1
$\begingroup$

In the book "Algebraic Geometry and Arithmetic Curves" Liu wrote in errata that there is a mistake in this problem:

Let $A$ be a commutative ring with unit. (a) Let $\mathfrak p$ be a minimal prime ideal of $A$. Show that $\mathfrak pA_{\mathfrak p}$ is nilpotent.

What would be a counterexample of this exercise stated as above as Liu wrote in http://www.math.u-bordeaux1.fr/~qliu/Book/errata-third-b1.pdf that one should consider every element of $\mathfrak pA_\mathfrak p$ rather that $\mathfrak pA_\mathfrak p$.

$\endgroup$
  • $\begingroup$ Or could have added in the hypothesis that $A$ is noetherian. $\endgroup$ – user26857 Dec 29 '14 at 22:09
1
$\begingroup$

Let $B$ be the localisation of a polynomial algebra $k[x_1,x_2,\ldots]$ in infinitely many variables over a field $k$ at the ideal $(x_1,x_2,\ldots)$. This is a local, non-Noetherian ring. Now let $A = B / (x_1, x_2^2, x_3^3, x_4^4, \ldots)$. This ring is still local with maximal ideal $\mathfrak{m}$ say, and every element of $\mathfrak{m}$ is nilpotent. Now, if $\mathfrak{p}$ is a prime ideal of $A$ and $x \in \mathfrak{m}$ then $x^n = 0\in\mathfrak{p}$ for some $n$ which forces $x \in \mathfrak{p}$. Thus $\mathfrak{m}$ is contained in every prime ideal of $A$. So $\mathfrak{m}$ is a minimal prime ideal in $A$, and $\mathfrak{m} A_{\mathfrak{m}} = \mathfrak{m}$ since $A$ is already local. But $\mathfrak{m}$ is not nilpotent by construction.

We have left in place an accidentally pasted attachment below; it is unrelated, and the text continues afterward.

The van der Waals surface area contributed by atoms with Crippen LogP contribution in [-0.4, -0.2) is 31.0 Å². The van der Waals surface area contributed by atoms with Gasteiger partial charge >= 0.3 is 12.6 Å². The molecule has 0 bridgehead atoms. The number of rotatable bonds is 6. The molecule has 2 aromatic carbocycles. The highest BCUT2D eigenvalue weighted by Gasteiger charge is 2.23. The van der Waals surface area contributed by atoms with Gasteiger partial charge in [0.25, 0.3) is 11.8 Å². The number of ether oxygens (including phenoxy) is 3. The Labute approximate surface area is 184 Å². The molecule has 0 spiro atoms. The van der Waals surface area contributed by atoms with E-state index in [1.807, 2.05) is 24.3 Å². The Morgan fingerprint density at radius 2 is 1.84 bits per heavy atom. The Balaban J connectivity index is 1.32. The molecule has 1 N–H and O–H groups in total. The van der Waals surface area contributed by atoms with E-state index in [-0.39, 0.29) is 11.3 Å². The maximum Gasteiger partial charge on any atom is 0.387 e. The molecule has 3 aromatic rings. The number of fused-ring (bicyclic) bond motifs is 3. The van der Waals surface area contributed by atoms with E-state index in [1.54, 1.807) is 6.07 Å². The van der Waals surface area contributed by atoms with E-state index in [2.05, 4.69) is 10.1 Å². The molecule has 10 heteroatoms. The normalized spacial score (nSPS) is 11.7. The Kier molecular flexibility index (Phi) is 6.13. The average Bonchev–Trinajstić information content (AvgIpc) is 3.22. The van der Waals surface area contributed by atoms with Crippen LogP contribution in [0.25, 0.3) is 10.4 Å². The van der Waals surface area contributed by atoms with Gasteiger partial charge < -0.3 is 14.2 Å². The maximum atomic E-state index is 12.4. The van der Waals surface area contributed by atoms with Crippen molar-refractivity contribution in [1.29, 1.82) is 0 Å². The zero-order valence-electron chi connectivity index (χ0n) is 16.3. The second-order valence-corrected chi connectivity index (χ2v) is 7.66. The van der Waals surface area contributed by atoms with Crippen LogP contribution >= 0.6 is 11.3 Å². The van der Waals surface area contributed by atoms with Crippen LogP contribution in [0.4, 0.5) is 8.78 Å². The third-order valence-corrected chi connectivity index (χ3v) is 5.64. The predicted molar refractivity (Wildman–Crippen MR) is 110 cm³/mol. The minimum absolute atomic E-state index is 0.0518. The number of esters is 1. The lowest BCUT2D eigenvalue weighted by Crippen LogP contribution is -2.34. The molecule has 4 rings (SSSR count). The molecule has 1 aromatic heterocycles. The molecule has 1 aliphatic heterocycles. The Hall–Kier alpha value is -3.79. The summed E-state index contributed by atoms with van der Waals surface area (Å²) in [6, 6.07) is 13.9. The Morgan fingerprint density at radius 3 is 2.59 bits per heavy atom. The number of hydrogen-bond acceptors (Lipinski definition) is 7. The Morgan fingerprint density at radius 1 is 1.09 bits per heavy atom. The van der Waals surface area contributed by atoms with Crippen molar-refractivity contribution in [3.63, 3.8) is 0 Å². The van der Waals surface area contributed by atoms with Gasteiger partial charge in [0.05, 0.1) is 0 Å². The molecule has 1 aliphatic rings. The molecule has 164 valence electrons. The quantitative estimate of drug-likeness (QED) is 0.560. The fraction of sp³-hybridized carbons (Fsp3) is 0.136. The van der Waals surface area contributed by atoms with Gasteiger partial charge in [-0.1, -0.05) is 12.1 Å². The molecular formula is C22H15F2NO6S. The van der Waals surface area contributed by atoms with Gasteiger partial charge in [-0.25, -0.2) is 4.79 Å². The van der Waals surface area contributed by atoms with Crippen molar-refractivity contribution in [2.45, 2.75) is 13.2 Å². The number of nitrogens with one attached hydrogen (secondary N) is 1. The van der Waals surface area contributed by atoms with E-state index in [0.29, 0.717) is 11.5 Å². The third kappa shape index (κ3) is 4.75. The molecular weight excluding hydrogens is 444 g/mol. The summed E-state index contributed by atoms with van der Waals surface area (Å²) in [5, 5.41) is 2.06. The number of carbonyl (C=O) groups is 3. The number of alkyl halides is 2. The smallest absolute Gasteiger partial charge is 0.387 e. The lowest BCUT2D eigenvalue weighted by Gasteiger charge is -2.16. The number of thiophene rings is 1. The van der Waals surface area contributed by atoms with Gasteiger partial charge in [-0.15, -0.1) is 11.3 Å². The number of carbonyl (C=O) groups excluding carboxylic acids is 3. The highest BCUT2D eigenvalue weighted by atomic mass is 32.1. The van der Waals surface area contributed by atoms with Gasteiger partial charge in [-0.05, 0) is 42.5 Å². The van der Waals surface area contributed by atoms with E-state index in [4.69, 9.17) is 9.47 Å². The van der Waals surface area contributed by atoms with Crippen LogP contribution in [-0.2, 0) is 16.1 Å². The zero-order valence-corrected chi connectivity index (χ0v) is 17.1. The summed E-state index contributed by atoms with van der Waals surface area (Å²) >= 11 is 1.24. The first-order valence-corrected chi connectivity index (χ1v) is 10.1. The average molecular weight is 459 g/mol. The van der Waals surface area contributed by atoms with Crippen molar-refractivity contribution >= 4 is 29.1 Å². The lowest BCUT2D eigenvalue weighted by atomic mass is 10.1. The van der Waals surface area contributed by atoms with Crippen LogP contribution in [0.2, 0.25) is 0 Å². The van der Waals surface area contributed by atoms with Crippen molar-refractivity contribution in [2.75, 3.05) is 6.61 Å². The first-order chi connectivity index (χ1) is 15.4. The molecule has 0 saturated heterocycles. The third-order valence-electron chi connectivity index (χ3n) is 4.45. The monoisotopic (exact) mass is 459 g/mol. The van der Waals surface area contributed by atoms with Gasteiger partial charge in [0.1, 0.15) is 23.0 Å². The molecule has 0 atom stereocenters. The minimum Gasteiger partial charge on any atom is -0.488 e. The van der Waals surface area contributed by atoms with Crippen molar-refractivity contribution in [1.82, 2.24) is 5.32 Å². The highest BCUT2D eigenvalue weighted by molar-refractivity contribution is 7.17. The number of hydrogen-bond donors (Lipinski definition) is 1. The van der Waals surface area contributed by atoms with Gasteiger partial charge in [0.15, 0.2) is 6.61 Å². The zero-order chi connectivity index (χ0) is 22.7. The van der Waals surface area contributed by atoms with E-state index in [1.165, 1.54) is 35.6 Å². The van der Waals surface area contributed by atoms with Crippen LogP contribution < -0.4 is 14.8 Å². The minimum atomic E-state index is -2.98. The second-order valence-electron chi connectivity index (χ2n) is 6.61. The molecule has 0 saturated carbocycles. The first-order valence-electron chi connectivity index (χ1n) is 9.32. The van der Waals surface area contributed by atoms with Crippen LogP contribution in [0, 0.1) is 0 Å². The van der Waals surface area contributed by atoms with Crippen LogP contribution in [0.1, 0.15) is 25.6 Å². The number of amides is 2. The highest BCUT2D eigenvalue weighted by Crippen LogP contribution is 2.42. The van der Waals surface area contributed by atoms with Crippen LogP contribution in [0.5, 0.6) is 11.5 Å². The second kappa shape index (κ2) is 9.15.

$\endgroup$
1
$\begingroup$

Take $A=\mathbb Q[X_1,X_2,\cdots,X_n,\cdots]/\langle X_1,X_2^2,\cdots,X_n^n,\cdots\rangle=\mathbb Q[x_1,x_2,\cdots,x_n,\cdots]$ and $\mathfrak p=\langle x_1,x_2,\cdots,x_n,\cdots\rangle$ .
Since $\mathfrak p$ is actually the only prime ideal of $A$, it is minimal and maximal so that we have $A_\mathfrak p=A$ and $\mathfrak pA_\mathfrak p=\mathfrak p$.
It now suffices to notice that all elements of $\mathfrak p$ are nilpotent but that no power $\mathfrak p^N$ of $\mathfrak p$ is zero since $x^N_{N+1} \neq 0$.
Summing up, $\mathfrak p$ is nil but not nilpotent.

$\endgroup$
  • $\begingroup$ Whoops, Konstantin posted a similar answer two minutes ago. Unicity of natural answers? $\endgroup$ – Georges Elencwajg Dec 28 '14 at 22:20
  • $\begingroup$ Looks like it! Seems hard to think of other examples actually. $\endgroup$ – Konstantin Ardakov Dec 28 '14 at 22:55

Your Answer

By clicking “Post Your Answer”, you agree to our terms of service, privacy policy and cookie policy

Not the answer you're looking for? Browse other questions tagged or ask your own question.